Gas producers suggest gasline enabling legislation
Alaska Sen. Frank Murkowski said July 20 that he has received a series of suggestions from North Slope gas producers on how the federal government can facilitate construction of an Alaska natural gas pipeline.
Murkowski said that commercial owners of the natural gas offered a draft July 19 of federal enabling legislation to expedite permitting of an Alaska gasline project.
"This was a solid step that shows the companies’ interest in making this project a reality. It shows their commitment to building an Alaska gasline," said Murkowski.
Murkowski said he had urged BP, Exxon and Phillips last year to make concrete suggestions on what, if anything, the federal government could do to help facilitate construction of a gasline to move Alaska’s 32 trillion cubic feet of proven North Slope natural gas to market. July 19 the companies proposed a host of measures to expedite permitting for any gasline project.
"There are a number of proposals offered, and we’re evaluating them, so it’s too early to divulge specifics and evaluate how they relate to current law.
"What’s important is that the companies have given us specific suggestions to facilitate construction of a gasline. It shows they are serious about trying to find a way to get the gas to market," said Murkowski, who said he hopes to be able to include advance an Alaska gas project in energy legislation that is already moving in the House and will likely be considered in the Senate this fall.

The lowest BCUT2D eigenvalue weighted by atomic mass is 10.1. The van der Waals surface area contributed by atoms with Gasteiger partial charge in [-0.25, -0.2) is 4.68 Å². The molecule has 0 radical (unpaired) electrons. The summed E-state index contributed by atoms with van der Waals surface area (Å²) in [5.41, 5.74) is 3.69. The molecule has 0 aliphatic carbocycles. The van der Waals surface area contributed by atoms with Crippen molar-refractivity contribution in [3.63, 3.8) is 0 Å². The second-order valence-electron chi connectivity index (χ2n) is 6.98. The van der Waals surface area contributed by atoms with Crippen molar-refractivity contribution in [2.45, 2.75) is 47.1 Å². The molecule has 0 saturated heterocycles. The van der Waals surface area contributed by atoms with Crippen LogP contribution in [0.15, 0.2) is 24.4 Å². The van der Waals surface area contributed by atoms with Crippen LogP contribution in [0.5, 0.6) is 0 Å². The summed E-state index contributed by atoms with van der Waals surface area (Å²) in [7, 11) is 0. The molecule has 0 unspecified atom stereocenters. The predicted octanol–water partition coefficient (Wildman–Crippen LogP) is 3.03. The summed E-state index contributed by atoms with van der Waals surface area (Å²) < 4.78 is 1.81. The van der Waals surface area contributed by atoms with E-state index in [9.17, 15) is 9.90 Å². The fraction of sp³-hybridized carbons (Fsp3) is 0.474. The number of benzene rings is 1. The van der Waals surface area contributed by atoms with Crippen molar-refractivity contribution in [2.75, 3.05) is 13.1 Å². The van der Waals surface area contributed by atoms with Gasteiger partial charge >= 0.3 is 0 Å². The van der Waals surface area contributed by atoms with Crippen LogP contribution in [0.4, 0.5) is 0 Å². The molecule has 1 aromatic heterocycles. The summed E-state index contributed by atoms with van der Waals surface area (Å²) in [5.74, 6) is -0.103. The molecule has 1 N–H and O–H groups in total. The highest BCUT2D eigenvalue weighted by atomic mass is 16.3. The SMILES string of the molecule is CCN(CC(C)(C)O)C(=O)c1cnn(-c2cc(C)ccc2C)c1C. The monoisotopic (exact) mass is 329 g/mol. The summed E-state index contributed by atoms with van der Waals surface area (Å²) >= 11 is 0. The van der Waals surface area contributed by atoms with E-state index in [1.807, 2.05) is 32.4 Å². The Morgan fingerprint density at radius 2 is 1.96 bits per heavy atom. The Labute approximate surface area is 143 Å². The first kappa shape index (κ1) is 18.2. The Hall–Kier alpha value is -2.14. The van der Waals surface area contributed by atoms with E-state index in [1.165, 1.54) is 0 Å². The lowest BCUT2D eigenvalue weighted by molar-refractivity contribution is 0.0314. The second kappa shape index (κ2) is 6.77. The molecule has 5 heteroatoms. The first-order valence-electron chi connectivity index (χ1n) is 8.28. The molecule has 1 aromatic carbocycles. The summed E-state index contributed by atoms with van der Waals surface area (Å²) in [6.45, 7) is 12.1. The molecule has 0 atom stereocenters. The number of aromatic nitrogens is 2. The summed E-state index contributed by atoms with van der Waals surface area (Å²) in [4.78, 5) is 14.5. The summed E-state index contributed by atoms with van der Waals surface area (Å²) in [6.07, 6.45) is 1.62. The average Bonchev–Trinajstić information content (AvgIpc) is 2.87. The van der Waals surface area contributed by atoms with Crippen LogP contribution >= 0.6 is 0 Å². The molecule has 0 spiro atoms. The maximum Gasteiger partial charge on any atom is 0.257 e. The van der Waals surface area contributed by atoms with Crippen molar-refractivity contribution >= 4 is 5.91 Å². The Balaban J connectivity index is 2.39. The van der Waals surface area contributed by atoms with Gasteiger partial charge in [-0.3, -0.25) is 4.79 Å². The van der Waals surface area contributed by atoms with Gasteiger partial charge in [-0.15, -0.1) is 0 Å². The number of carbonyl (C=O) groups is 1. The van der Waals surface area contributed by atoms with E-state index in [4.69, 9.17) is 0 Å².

Eight oil and gas lease sales proposed for Alaska in MMS 5-year plan
The Minerals Management Service announced July 20 the Draft Proposed 5-Year Program for natural gas and oil activities on the federal Outer Continental Shelf. The Draft Proposed Outer Continental Shelf Oil & Gas Leasing Program 2002-2007 will be published in the July 23 Federal Register.
Twenty sales are proposed, including eight in Alaska: three in the Beaufort Sea (2003, 2005 and 2007); one in Norton Basin (2003); two in Cook Inlet-Shelikof Strait (2004, 2006); and two in Chukchi Sea-Hope Basin (2004, 2007).
The MMS said exploration and discoveries on the Alaska OCS can provide continuing job opportunities for Alaska workers, stabilize production in the state and help offset the nation's increasing reliance on imported oil.
MMS said the proposal will provide companies the opportunity to continue the search for oil, but also offers areas believed to contain natural gas.
"Gas production in the Southcentral region of Alaska is in decline," said John Goll, MMS Alaska regional director. "This proposal could open the door to seeking future gas resources for Anchorage, the Matanuska Valley, and the Kenai Peninsula."
"The areas offshore Northwestern Alaska clearly hold promise for gas reserves, although most likely in the longer term. Offshore gas could be a source of energy for neighboring communities." Goll added.